H1 "I don't think in the coming out thing, that I loved my hair...."
   
H2 "No. Yeh. Well I didn't either completely..." H1 "I mean, I, I, I use it as an asset. I realized I could be sexy. You know what I mean? But it gave me something. But I didn't love it. I still... Because it came from that painful place..." H2 "Yeh, uh hmm yeh "
   
H1 "...of other's people's pain. It was just that the contiuum broaded for me. It was just like that I had better hair. Which was gross. It was about... ugh." H2 "Oh yeh."
   
T1 "Do either of your identify as butch?"
   
H1, H2 "No."
   
T1 "Hmm, okay."
   
H1 "I think I've got some butchiness to me [flexes] ha ha ha..." H2 "I do too." [bonding laugh] "Especially when I picked up that barbeque."
   
H1 "But definitely in terms of my hair aspirations, it was 'high femme.'"
   
H2 "Long. Yeh. Me too."
   
H1 "Not to bring it all back to karoke, buttttttt [big cackles]. Barbra Streisand and Donna Summer as a kid, I mean I remember the 70s Barbra and 'The Champ,' no not 'The Champ,' but 'The Main Event,' where she had that big head of hair. Remember Barbra in the 70s? And she was doing that song with Donna Summer 'Enough is Enough' and they had those big heads of hair. And at that point I, not that I liked it then I didn't know... but it was, like, fascinating. It was like, 'Oh, they have big heads of curly, unruly hair."
   
T1 "Yeh, who do we have today for kids? I mean Barbra Streisand and Donna Summer were so international...that they probably, and so big, that they did offer alternatives. It was probably important for there to be curly headed, strong women for curly headed young women to feel beautiful through, if you can figure out that grammar."
   
H2 "Yes. Makes sense. There was also Diana Ross, too."
   
T1 "She has Donna Summer has straight hair, too, doesn't she? Or does she go through phases?"
   
H1 "I mean, the Donna Summer I think of has a big head of curly hair." H2, T1 "Uhh hmm." [we visualize] H1 "And they may have been extensions, but when I think of her singing with Barbra Streisand, I think of her then with big heads of curly hair. Which may be wrong, but in my mind that's the way I imagine them."
   
T1 Were either of your moms sexy and strong? Or your relatives, aunts, sisters?"
   
H1 "I saw my mom as very strong, but not necessarily very sexy."
   
H2 "I didn't see my mother as either strong or sexy."
   
T1 "Did they have curly hair?"
   
H2 "My mom does." T1 "That just wasn't what was going on with you folks?" H2 "No, hmm uhmm." T1 "You know because we learn through our parents. Was your mom's hair curly?"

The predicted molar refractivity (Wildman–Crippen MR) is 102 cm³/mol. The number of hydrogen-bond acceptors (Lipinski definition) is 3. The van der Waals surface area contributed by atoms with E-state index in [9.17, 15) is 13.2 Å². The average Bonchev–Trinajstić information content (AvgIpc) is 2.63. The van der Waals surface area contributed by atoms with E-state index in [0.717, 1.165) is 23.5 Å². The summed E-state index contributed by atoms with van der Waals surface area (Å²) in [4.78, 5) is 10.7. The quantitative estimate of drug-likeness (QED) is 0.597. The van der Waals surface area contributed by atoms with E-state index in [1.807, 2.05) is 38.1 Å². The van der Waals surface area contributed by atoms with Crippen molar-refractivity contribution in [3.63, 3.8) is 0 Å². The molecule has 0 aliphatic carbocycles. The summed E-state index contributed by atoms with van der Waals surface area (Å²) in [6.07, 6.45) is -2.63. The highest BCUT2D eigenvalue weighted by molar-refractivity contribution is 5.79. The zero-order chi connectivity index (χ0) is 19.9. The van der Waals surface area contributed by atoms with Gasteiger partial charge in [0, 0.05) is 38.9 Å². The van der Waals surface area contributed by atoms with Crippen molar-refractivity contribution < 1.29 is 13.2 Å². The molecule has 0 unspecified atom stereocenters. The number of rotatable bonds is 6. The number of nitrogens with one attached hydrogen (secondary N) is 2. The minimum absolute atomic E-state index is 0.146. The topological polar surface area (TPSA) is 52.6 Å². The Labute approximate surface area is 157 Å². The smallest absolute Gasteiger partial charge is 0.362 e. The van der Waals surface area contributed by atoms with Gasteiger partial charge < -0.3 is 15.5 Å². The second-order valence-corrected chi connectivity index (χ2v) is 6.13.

H1 "Yes."
   
T1 "Did it help your battle?"
   
H1 "It was complicated. It was complicated."
   
H2 "Tania you were saying who is representing today, curly haired divas, big haired divas... I can think of a couple...like... Macy Gray. Macy Gray's got the big hair going on. But it's always a point of comic relief. Everyone always makes fun of her big hair."
   
H1 "There was a while in terms of that model aesthetic of pretty, when big hair was, like, I'm thinking of Andy McDowell, when curly hair was model hair pretty. When that kind of hair was elegent sexy."

"I understood what it was like to have long hair, regardless of if it was curly or not. I dropped it everywhere and everyone always wanted to touch it. I didn't like that kind of invasion on my personal space."
T1 "Okay you are painting a picture of reading against the grain, I mean like all the hair products are not geared towards your relief. The bottles were cooler and stuff for people with 'Normal' hair. And your hair was an ordeal, it sounds like you were saying. And I had long hair for a while -- one year -- and I would leave it, it would fall off everywhere. So I understood what it was like to have long hair, regardless of if it was curly or not. I dropped it everywhere and everyone always wanted to touch it. I didn't like that kind of invasion on my personal space. And the feminization that automatic assumption of feminization, to the public. But mostly I found it to be unruly."